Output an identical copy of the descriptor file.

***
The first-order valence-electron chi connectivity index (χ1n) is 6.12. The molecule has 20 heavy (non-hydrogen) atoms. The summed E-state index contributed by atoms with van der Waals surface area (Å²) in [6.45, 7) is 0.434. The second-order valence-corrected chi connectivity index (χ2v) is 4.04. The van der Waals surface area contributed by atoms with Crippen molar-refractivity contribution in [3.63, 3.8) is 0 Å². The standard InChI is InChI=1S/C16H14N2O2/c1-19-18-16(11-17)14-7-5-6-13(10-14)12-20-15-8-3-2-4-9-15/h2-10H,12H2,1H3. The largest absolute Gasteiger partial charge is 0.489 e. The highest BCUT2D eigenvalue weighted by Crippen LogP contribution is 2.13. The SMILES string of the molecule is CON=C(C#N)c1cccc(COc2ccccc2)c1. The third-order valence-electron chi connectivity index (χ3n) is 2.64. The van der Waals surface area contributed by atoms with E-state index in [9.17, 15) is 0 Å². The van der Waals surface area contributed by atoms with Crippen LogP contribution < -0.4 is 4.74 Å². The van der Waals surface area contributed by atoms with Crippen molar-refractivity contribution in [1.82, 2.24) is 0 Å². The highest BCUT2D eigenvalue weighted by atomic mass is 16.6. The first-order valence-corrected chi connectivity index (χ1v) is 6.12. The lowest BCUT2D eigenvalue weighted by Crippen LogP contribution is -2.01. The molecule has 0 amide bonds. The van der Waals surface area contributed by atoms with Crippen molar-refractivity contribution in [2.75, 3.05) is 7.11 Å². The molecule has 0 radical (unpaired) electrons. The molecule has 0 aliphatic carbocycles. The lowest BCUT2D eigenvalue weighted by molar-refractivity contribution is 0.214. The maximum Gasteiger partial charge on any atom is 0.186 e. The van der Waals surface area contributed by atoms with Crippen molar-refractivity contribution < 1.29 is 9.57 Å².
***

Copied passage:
The first-order valence-electron chi connectivity index (χ1n) is 6.12. The molecule has 20 heavy (non-hydrogen) atoms. The summed E-state index contributed by atoms with van der Waals surface area (Å²) in [6.45, 7) is 0.434. The second-order valence-corrected chi connectivity index (χ2v) is 4.04. The van der Waals surface area contributed by atoms with Crippen molar-refractivity contribution in [3.63, 3.8) is 0 Å². The standard InChI is InChI=1S/C16H14N2O2/c1-19-18-16(11-17)14-7-5-6-13(10-14)12-20-15-8-3-2-4-9-15/h2-10H,12H2,1H3. The largest absolute Gasteiger partial charge is 0.489 e. The highest BCUT2D eigenvalue weighted by Crippen LogP contribution is 2.13. The SMILES string of the molecule is CON=C(C#N)c1cccc(COc2ccccc2)c1. The third-order valence-electron chi connectivity index (χ3n) is 2.64. The van der Waals surface area contributed by atoms with E-state index in [9.17, 15) is 0 Å². The van der Waals surface area contributed by atoms with Crippen LogP contribution < -0.4 is 4.74 Å². The van der Waals surface area contributed by atoms with Crippen molar-refractivity contribution in [1.82, 2.24) is 0 Å². The highest BCUT2D eigenvalue weighted by atomic mass is 16.6. The first-order valence-corrected chi connectivity index (χ1v) is 6.12. The lowest BCUT2D eigenvalue weighted by Crippen LogP contribution is -2.01. The molecule has 0 amide bonds. The van der Waals surface area contributed by atoms with Crippen molar-refractivity contribution in [2.75, 3.05) is 7.11 Å². The molecule has 0 radical (unpaired) electrons. The molecule has 0 aliphatic carbocycles. The lowest BCUT2D eigenvalue weighted by molar-refractivity contribution is 0.214. The maximum Gasteiger partial charge on any atom is 0.186 e. The van der Waals surface area contributed by atoms with Crippen molar-refractivity contribution < 1.29 is 9.57 Å².